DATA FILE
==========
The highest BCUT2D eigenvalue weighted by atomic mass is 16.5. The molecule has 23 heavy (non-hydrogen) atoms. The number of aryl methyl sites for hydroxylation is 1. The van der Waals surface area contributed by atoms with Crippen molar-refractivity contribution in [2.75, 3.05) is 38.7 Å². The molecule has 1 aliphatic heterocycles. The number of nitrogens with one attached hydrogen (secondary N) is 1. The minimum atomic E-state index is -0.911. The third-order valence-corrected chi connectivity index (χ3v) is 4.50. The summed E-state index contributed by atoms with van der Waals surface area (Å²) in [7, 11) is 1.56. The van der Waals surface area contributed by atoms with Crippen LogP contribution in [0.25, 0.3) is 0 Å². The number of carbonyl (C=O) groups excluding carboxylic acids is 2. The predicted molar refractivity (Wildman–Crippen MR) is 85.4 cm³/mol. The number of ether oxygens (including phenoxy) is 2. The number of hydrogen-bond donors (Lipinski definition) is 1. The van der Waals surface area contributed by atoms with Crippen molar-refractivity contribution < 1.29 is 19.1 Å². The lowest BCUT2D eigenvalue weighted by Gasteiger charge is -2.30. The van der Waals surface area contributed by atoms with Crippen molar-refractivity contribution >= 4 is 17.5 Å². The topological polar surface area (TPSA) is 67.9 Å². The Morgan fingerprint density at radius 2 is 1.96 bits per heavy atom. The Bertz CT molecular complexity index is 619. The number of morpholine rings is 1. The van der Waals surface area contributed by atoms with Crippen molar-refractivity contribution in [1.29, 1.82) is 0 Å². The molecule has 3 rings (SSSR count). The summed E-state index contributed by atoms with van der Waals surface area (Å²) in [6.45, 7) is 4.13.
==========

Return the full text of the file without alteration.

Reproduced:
The highest BCUT2D eigenvalue weighted by atomic mass is 16.5. The molecule has 23 heavy (non-hydrogen) atoms. The number of aryl methyl sites for hydroxylation is 1. The van der Waals surface area contributed by atoms with Crippen molar-refractivity contribution in [2.75, 3.05) is 38.7 Å². The molecule has 1 aliphatic heterocycles. The number of nitrogens with one attached hydrogen (secondary N) is 1. The minimum atomic E-state index is -0.911. The third-order valence-corrected chi connectivity index (χ3v) is 4.50. The summed E-state index contributed by atoms with van der Waals surface area (Å²) in [7, 11) is 1.56. The van der Waals surface area contributed by atoms with Crippen LogP contribution in [0.25, 0.3) is 0 Å². The number of carbonyl (C=O) groups excluding carboxylic acids is 2. The predicted molar refractivity (Wildman–Crippen MR) is 85.4 cm³/mol. The number of ether oxygens (including phenoxy) is 2. The number of hydrogen-bond donors (Lipinski definition) is 1. The van der Waals surface area contributed by atoms with Crippen molar-refractivity contribution < 1.29 is 19.1 Å². The lowest BCUT2D eigenvalue weighted by Gasteiger charge is -2.30. The van der Waals surface area contributed by atoms with Crippen molar-refractivity contribution >= 4 is 17.5 Å². The topological polar surface area (TPSA) is 67.9 Å². The Morgan fingerprint density at radius 2 is 1.96 bits per heavy atom. The Bertz CT molecular complexity index is 619. The number of morpholine rings is 1. The van der Waals surface area contributed by atoms with Crippen molar-refractivity contribution in [1.29, 1.82) is 0 Å². The molecule has 3 rings (SSSR count). The summed E-state index contributed by atoms with van der Waals surface area (Å²) in [6.45, 7) is 4.13.